I am concerned that any municipality that allows open dumping, and has been made aware, on the basis of credible information (see below: federal regulations regarding ‘open dumps’), that the dumping may be a violation of federal law (regardless of state laws), could be held liable (either individually or as a municipality) for personal injury or property damages that may occur if the properties are not fully remediated. (See attachment of Landes resume)

Respectfully yours,

Lynn Landes, Founder and Director

cc: The Honorable Joseph Conti

     The Honorable David Steil

Attachments (2)

Construction/Demolition (C/D) debris is described in U.S. Environmental Protection Agency website - .

"Construction and Demolition (C/D) Debris is waste material that is produced in the process of construction, renovation, or demolition of structures. Structures include buildings of all types (both residential and nonresidential) as well as roads and bridges. Components of C&D debris typically include concrete, asphalt, wood, metals, gypsum wallboard, and roofing. Land clearing debris, such as stumps, rocks, and dirt, are also included in some state definitions of C&D debris."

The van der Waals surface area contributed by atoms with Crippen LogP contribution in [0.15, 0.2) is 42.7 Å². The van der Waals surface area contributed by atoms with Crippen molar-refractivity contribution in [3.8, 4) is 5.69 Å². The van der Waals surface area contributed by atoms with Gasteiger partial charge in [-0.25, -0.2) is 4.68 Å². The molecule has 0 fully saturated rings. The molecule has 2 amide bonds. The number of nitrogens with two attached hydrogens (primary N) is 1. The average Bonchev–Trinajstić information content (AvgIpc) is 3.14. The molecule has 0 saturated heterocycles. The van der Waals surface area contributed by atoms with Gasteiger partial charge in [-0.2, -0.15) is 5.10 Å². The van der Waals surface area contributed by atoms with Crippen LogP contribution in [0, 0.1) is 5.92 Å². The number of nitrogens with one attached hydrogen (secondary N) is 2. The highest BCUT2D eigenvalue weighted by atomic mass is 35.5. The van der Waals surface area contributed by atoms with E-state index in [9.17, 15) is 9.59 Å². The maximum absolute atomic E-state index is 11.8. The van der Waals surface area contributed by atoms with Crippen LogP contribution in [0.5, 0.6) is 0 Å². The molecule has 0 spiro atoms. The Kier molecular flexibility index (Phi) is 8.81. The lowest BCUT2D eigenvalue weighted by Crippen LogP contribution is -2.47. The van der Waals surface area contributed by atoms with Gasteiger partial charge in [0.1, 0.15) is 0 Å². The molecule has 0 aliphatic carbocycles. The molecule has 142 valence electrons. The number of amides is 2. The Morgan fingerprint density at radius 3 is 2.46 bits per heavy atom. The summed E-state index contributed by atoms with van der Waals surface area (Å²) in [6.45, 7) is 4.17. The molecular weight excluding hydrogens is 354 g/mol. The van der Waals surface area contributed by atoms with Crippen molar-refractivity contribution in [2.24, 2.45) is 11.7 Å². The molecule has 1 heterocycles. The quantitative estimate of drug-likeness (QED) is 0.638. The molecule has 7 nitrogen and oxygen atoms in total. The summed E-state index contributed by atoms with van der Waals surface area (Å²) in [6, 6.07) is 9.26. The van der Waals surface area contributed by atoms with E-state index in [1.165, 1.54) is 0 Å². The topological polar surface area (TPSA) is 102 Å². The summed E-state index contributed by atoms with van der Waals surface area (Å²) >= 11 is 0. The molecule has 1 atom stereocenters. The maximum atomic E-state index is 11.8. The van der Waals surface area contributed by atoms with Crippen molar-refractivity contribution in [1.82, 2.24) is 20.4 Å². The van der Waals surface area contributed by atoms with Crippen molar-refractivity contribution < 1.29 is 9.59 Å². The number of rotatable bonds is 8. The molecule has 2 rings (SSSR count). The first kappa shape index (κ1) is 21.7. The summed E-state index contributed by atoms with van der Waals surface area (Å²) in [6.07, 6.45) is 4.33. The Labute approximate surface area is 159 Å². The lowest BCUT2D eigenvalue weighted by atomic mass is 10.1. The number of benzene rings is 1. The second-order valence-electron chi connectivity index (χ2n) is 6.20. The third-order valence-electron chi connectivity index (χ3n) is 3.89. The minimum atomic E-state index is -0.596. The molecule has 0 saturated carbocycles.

U.S. EPA information relating to Open Dumps and Construction/Demolition Debris


Sec. 6902. Objectives and national policy

(3) prohibiting future open dumping on the land and requiring the conversion of existing open dumps to facilities which do not pose a danger to the environment or to health;

(b) National policy